A new website called “We Don’t Slum” aims to shine a spotlight on problem properties across Omaha and prod state and local officials to move faster to create a rental inspection program.

At a press conference Tuesday, advocacy groups including Omaha Together One Community, Family Housing Advisory Services Inc. and Restoring Dignity unveiled the website wedontslum.com, a play on the Greater Omaha Chamber of Commerce’s “We Don’t Coast” slogan.

The site features photos and videos submitted by renters or taken by housing advocates showing dilapidated conditions inside and outside rental units — an overflowing dumpster, cracks in walls and windows, dead mice, mold creeping up walls, rusted shelving and cockroaches.

Renters can also post photos to social media with the hashtag #wedontslum.

“Our hope is that We Don’t Slum will bring true awareness to how widespread and devastating slumlording and substandard rental properties are,” said Hannah Wyble, the executive director of Restoring Dignity, a refugee advocacy group involved in the inspections and evacuation of the Yale Park Apartments in September.

“We don’t want slumlords operating in our city anymore,” Wyble said. “We want people to live in safe and decent housing.”

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There are several competing proposals being floated at the state and local level to crack down on rental conditions.

The city currently inspects properties only when a complaint has been made, but advocates say more housing problems can be uncovered and fixed if units are inspected on a proactive, regular basis.

At Tuesday’s press conference, members of community groups reiterated their argument that inspection programs have worked in other cities, from the smaller suburb of La Vista to larger cities like Minneapolis.

A bill sponsored by State Sen. Justin Wayne requiring Omaha rentals to be registered and inspected every three years is on standby after Wayne gave the city the option to come up with an ordinance first.

City Council President Ben Gray said last week that a rental inspection program modeled after La Vista’s could come before the council in the next two weeks.

Councilman Pete Festersen supports a mandatory registry, hiring additional inspectors and targeting repeat offenders.

“Change is needed and change is coming,” he said Tuesday.

And Mayor Jean Stothert, who has expressed concerns about the costs of hiring more inspectors and punishing good landlords along with the bad, said Tuesday that she’s directed the city’s Law Department to draft a rental ordinance. Stothert said it would aim to establish a free registration system for landlords and an inspection program targeting landlords who have not remedied code violations in the past three years.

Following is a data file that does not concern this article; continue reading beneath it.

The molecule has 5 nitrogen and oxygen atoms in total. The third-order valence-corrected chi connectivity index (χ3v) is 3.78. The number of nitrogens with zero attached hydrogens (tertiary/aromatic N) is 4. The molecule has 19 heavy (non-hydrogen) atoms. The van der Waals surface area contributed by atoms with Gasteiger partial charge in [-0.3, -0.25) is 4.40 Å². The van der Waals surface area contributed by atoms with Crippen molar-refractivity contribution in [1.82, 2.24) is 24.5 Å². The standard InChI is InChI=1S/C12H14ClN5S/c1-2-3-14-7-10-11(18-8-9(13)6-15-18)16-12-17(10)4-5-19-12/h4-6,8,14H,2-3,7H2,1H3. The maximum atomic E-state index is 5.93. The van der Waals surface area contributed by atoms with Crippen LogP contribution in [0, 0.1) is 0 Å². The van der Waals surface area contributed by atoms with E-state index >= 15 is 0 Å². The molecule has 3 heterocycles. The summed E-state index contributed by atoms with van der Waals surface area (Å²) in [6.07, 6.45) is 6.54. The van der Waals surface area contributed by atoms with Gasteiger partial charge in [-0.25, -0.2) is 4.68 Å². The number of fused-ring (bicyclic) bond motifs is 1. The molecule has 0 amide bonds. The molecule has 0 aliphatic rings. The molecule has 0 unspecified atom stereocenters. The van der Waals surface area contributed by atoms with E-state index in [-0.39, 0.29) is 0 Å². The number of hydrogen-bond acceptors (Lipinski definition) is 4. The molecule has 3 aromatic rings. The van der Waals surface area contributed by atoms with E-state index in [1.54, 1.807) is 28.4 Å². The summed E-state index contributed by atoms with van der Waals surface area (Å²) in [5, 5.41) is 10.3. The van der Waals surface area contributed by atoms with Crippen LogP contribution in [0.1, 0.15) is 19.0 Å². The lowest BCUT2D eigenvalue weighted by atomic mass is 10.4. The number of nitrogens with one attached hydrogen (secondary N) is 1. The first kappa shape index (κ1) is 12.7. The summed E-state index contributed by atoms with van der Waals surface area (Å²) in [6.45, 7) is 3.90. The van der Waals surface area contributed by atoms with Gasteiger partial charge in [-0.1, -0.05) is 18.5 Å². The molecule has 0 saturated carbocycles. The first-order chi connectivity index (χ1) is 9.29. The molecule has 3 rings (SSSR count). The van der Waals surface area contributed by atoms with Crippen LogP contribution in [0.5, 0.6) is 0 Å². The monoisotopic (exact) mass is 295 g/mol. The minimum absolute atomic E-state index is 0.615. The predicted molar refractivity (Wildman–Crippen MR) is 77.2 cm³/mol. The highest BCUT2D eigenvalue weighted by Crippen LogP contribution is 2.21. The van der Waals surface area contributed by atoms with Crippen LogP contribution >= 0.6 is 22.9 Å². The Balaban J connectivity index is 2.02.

“We may have more than one (ordinance) to discuss, and that’s a good thing,” she said.

Property owner groups have pushed back against the idea of mandatory inspections or rental registries, ideas resurrected after the displacement of 500 refugees living at Yale Park.

But at a legislative hearing last month, several landlords said more can be done to educate renters on their rights, as well as their duties to keep homes clean and presentable.

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The new website features a Get Help section, where renters can learn more about the responsibilities of landlords and tenants, how to request repairs and how to report potential code violations to the City of Omaha.

The site does not identify specific rental properties or property owners, to shield renters who want to remain anonymous or fear retaliation from their landlord, Wyble said. But brief descriptions identify rentals in different parts of the city, including Millard, Benson and north Omaha.

An Omaha Together One Community analysis of 3,847 city code violations from 2015 to 2018 shows that most are clustered in neighborhoods with older housing stock and residents with lower incomes, especially in north, central and South Omaha.

Gary Fischer, general counsel with Family Housing Advisory Services, said requiring more inspections may cost the city, but there’s also a human toll for those living in unsafe or unsanitary homes — kids may breathe in mold or tenants may have to dig deep to find the money to move.

“Think about the impact of that on childhood development, on health and on families who are struggling, trying to survive and do the best they can,” Fischer said. “The expense is tremendous — we’re just not counting those dollars.”

World-Herald staff writer Aaron Sanderford contributed to this report.

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Reporter - Education

Erin is an enterprise reporter for the World-Herald. Previously, Erin covered education. Follow her on Twitter @eduff88. Phone: 402-444-1210.

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